- Letter to the Editor
- Open Access
Eyewitness testimony: probative value in criminal justice system
Egyptian Journal of Forensic Sciences volume 9, Article number: 2 (2019)
This article reveals the problems and issues related to reliability of eyewitness testimony in the criminal justice system. The article also discusses various internal and external factors affecting the accuracy of eyewitness identification, such as attention, stress level, prejudice, prior experience, cognitive state, degree of certainty, biased lineups, and racial or personal bias, with an emphasis on the need to sensitize the law enforcement agency and jurors regarding the reliability of eyewitness testimony to prevent injustices.
Despite enormous scientific rather technological advancements, “Eyewitness Testimony” is still considered an integral part of criminal justice system. Eyewitness testimony is based on human discernment, which is malleable and can be easily distorted without consciousness leading to erroneous identification. It is one of the major causes for wrongful convictions. An eyewitness may be helpful in criminal investigation and prosecution as he/she may recall criminal activities, identify the perpetrator, or provide useful information related to a crime (Morgan 3rd et al. 2011). But several studies conducted by renowned psychologists in the last three decades and recent cases of exoneration by DNA analysis has made eyewitness testimony a questionable investigation tool per se that aids the criminal justice system.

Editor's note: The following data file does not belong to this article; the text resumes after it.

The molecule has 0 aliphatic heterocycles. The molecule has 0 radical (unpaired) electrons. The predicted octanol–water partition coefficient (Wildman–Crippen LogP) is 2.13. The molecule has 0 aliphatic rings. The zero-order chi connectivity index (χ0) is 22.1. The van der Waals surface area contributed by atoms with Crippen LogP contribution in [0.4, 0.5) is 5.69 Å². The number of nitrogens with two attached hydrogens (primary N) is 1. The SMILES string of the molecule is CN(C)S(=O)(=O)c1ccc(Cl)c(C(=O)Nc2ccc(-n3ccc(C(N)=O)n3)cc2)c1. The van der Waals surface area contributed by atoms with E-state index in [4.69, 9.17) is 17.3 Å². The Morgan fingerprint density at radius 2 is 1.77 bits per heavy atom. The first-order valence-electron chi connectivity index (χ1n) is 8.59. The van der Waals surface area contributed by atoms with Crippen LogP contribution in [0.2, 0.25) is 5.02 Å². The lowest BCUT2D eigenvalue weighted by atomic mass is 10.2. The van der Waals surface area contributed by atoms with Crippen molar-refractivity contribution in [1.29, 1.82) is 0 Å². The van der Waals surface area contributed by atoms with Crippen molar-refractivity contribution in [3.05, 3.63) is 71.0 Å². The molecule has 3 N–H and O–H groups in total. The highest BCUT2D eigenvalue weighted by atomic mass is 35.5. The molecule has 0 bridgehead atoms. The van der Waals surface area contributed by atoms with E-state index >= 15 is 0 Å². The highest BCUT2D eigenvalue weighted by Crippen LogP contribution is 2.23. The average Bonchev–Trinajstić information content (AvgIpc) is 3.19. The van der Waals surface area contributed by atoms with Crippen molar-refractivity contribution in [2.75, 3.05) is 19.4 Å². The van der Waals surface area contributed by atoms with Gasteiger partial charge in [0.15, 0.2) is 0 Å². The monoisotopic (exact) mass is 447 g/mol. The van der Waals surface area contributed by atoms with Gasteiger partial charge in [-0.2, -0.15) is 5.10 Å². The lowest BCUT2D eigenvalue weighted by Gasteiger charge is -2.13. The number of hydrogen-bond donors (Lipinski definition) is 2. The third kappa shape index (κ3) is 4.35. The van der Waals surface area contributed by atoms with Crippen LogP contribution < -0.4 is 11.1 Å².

Eyewitness testimony is a form of direct evidence which may be regarded as valuable for the forensic purposes. In the absence of any other crucial evidence, the testimony of an eyewitness is considered putative by the law enforcement agencies. Therefore, the criminal justice system faithfully relies on an eyewitness testimony to ascertain facts relating to a crime or an event of miss happening. Recalling the events of crime is primarily a cognitive process which is influenced by many factors, and sometimes, we may have little control over the internal and external factors (Safer et al. 2016).
Several psychologists have studied human memory since the early nineteenth century. And the results of such studies are quite surprising which suggests that human memory can be flawed due to errors in different stages of memory. There are three main stages in memory where an error may occur, i.e., encode (occurrence of event), storage (event is stored for a specific duration), or recall (retrieval of event). Though human memory is more often assumed to be indelible (sometimes considered as veridical) in nature, it has been proven to be distorted time and again by various neuroscientists through different memory models (McClelland et al. 1995; Lacy and Stark 2013).